Course Instructor: Lindsay Wilkes from The Cottage Mama
Fabric Line: Woodland Trails by Sheri McCulley for Riley Blake Designs
Hi, my name is Lindsay Wilkes from The Cottage Mama and I am thrilled to be returning to Riley Blake Designs 'Cutting Corners College' today. Several months back I was here sharing my tutorial for the 'Tulip Petal Sun Hat' and more recently sharing an 'Embellished Hoodie Tutorial' as a Project Design Team member. But today, I've got a really fun, whimsical pincushion that I hope you all love as much as I do.
I was inspired to create the Woodland Cottage pincushion by our home. We live in a 1930's cottage style home and it has been a great source of inspiration for me in a lot of my design and sewing projects. Here is our home......
So today we will be making an adorable Woodland Cottage pincushion from Riley Blake Designs 'Woodland Trails' fabric line. Even if you don't want to use it as a pincushion, you could hang it somewhere in your home or even on your Christmas tree, but for me, mine will be sitting right next to my sewing machine! Let's get started..........
Woodland Cottage Pincushion
Fat 1/8th of 4-5 different coordinating fabrics
1/2 yard Riley Blake Designs rickrack trim
1/4 yard Riley Blake Designs crochet lace trim
Embroidery floss and needle
Fiberfill or stuffing
Basic Sewing Supplies
Print your pattern pieces and cut all pieces.
Main Cottage: Cut 2
Door: Cut 2
Window: Cut 2
Shingles: Cut 38 (for a total of 19 completed shingles)
1/4" SEAM ALLOWANCE UNLESS OTHERWISE NOTED
Using a 1/4" seam allowance, place the shingle pieces with the right sides facing and sew around the curve. Turn the shingles right side out and press. You may need to trim the curves a bit to get them to lay flat. You will end up with 19 completed shingles. This is the most time-consuming part of this pincushion, but it's what gives it charm. So turn on some music and take your time.
Add some embroidery to the window and door. This does not need to be perfect as imperfections add character. Even if you don't know how to embroider, just go for it. I did a basic backstitch on the window and a large french knot for the door knob.
Place the window and door pieces with their right sides together. For the window, you will sew all the way around the square, but leave a little opening for turning your window right side out. Clip the corners. For the door, sew around the curve and turn right side out through the bottom opening. Clip the curve to make sure it lays flat. Press the seams out for both the window and door.
Pin the window and door in place. You can eye-ball this step. Just place them where you think they look nice. Make sure to line up the raw edge of the door with the raw edge of the main house piece. Edgestitch these to the main house piece (this will catch the little opening left in the window).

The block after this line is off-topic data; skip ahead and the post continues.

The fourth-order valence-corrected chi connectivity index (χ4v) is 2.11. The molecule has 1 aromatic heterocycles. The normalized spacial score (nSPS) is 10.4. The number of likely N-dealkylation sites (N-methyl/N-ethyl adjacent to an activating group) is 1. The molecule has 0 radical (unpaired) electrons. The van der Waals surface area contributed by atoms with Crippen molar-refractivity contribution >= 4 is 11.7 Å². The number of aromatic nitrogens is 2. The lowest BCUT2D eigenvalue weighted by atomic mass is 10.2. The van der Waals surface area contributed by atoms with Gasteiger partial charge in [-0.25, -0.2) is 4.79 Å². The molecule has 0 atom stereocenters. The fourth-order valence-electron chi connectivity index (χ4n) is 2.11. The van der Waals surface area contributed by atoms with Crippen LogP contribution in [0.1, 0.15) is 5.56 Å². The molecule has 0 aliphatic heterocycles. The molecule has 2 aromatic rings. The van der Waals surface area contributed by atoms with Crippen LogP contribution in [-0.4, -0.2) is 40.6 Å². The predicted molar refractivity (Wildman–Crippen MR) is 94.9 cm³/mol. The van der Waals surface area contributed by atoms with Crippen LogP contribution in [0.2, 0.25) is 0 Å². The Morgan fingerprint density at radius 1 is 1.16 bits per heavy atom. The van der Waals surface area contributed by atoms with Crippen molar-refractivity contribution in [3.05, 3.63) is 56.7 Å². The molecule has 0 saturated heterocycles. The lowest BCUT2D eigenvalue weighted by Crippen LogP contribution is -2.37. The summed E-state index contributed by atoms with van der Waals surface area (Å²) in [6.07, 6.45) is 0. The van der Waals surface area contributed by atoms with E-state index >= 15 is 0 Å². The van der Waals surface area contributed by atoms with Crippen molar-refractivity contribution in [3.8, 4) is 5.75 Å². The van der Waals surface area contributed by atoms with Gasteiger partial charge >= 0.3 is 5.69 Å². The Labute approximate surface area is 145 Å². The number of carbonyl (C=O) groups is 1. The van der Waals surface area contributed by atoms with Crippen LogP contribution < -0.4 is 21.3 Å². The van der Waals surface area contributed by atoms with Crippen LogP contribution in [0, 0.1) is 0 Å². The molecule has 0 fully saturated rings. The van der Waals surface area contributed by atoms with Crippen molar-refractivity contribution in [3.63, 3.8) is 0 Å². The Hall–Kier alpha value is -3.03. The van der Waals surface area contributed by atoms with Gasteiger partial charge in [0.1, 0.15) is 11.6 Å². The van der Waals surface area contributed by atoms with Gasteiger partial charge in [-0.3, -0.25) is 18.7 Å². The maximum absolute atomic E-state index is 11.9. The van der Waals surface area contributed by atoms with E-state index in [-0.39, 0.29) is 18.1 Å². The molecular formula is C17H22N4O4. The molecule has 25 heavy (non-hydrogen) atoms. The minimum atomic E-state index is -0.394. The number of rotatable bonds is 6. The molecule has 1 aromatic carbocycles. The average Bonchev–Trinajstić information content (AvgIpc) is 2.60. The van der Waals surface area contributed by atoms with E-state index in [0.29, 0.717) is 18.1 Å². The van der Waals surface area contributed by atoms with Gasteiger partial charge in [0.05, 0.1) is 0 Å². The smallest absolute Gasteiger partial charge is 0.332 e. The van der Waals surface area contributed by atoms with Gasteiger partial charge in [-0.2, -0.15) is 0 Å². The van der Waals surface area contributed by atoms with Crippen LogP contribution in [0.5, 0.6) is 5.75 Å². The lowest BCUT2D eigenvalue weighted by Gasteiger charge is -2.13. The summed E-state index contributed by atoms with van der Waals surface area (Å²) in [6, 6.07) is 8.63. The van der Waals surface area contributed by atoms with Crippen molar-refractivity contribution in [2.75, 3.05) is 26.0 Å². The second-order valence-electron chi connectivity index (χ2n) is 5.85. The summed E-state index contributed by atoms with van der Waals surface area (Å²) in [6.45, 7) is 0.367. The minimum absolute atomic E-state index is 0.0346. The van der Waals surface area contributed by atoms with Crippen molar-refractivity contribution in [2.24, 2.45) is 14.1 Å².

Now for the fun part, the shingles. I like to use Wonder Tape for this step because pinning in straight lines can be a little tricky with such small pieces. Wonder Tape is a double sided tape used in sewing and quilting and will disappear when washed. I use it a TON when working with trims. If you don't have this, you can try pinning or using a quilting basting glue.
Lay your first line of tape 1/4" up from where the roof and the house join. Pull off the paper backing and lay your shingles with the straight edge in line with the tape. Stitch 1/8" from the edge to secure the first row of shingles in place.
Measure up 1/4" from the first row of shingles and put down another row of tape. Pull off the paper backing and lay another row of shingles. Stitch in place. Continue to do this same technique until you reach the top of the roof and it is totally covered with shingles.
You should end up with two shingles at the top of the roof of the house.
Now if you would like to add some rickrack, just line it up with the edge. Again, I used my Wonder Tape (yes, I am obsessed), but you could certainly pin it. At this point baste the rickrack in place 1/4" from the edge. If you use a smaller rickrack or larger you will need to adjust your seam allowances to make sure only a little part pokes through. The seam allowance for this part is not a big deal......it will just make your house a little bigger or a little smaller.
At this point, if you have a label for yourself or your business, sew it onto the back of the main house.
Also, I used a piece of Riley Blake Designs crochet lace to kind of look like a chimney coming off to the side of the house. You could omit this piece or make it larger for a nice hook to hang your cottage over a door handle or even on a Christmas tree. Sew the crochet lace in place by lining up the raw edge of the lace with the top of the house.
Place the cottage front and cottage back with the right sides together. Stitch all the way around using a 1/4" - 1/2" seam allowance (depends on the size trim you are using). Leave a 1"-2" opening at the bottom. Clip the corners to remove bulk and turn the cottage right side out by pulling it through the opening in the bottom.
Next, grab some fiberfill and stuff your pincushion. Make sure you fluff the fiberfill as you go and really get it tucked in nicely to the corners. Close the bottom by hand sewing with coordinating thread.
And, you're finished!
Now step back and admire your adorable Woodland Cottage Pincushion!
Thank you so much for having me here today! It is always such a joy to have the opportunity to design projects with the gorgeous, fun fabrics from Riley Blake Designs.
For free patterns, tutorials, sewing projects and more, come visit me over in my little corner of the world, The Cottage Home:
To purchase boutique children's clothing and sewing patterns, please visit my website, The Cottage Mama:
Hope you'll stop by and say hello ~ I always love to meet new people. Have a great weekend!